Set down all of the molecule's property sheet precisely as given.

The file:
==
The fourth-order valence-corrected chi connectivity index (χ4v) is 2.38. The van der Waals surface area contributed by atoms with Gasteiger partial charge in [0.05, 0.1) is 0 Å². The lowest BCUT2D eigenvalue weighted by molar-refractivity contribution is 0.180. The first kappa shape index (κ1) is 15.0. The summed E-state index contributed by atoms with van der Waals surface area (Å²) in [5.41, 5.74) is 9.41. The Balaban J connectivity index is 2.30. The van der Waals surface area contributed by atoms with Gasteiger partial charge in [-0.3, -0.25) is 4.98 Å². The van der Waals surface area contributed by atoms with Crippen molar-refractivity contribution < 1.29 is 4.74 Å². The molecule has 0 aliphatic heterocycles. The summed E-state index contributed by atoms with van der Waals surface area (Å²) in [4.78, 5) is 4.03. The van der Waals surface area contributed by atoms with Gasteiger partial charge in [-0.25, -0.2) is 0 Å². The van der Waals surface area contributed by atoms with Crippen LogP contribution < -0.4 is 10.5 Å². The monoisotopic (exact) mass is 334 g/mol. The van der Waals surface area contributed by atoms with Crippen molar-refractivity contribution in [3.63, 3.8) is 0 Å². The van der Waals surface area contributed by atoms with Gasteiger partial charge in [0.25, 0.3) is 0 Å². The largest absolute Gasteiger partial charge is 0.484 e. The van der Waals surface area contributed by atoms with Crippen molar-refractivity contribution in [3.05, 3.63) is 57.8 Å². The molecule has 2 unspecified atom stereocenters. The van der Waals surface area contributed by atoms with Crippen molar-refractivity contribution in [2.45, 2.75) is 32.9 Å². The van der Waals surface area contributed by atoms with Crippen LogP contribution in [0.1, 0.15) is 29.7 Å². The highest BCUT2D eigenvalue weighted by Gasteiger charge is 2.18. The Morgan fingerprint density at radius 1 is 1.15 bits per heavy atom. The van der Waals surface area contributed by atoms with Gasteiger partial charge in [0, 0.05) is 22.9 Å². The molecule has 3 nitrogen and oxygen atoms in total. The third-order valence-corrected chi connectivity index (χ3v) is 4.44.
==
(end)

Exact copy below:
The fourth-order valence-corrected chi connectivity index (χ4v) is 2.38. The van der Waals surface area contributed by atoms with Gasteiger partial charge in [0.05, 0.1) is 0 Å². The lowest BCUT2D eigenvalue weighted by molar-refractivity contribution is 0.180. The first kappa shape index (κ1) is 15.0. The summed E-state index contributed by atoms with van der Waals surface area (Å²) in [5.41, 5.74) is 9.41. The Balaban J connectivity index is 2.30. The van der Waals surface area contributed by atoms with Gasteiger partial charge in [-0.3, -0.25) is 4.98 Å². The van der Waals surface area contributed by atoms with Crippen molar-refractivity contribution < 1.29 is 4.74 Å². The molecule has 0 aliphatic heterocycles. The summed E-state index contributed by atoms with van der Waals surface area (Å²) in [4.78, 5) is 4.03. The van der Waals surface area contributed by atoms with Gasteiger partial charge in [-0.25, -0.2) is 0 Å². The van der Waals surface area contributed by atoms with Crippen LogP contribution < -0.4 is 10.5 Å². The monoisotopic (exact) mass is 334 g/mol. The van der Waals surface area contributed by atoms with Crippen molar-refractivity contribution in [3.63, 3.8) is 0 Å². The van der Waals surface area contributed by atoms with Gasteiger partial charge in [0.25, 0.3) is 0 Å². The largest absolute Gasteiger partial charge is 0.484 e. The van der Waals surface area contributed by atoms with Crippen molar-refractivity contribution in [3.05, 3.63) is 57.8 Å². The molecule has 2 unspecified atom stereocenters. The van der Waals surface area contributed by atoms with Crippen molar-refractivity contribution in [2.45, 2.75) is 32.9 Å². The van der Waals surface area contributed by atoms with Crippen LogP contribution in [0.1, 0.15) is 29.7 Å². The highest BCUT2D eigenvalue weighted by Gasteiger charge is 2.18. The Morgan fingerprint density at radius 1 is 1.15 bits per heavy atom. The van der Waals surface area contributed by atoms with Gasteiger partial charge in [0, 0.05) is 22.9 Å². The molecule has 3 nitrogen and oxygen atoms in total. The third-order valence-corrected chi connectivity index (χ3v) is 4.44.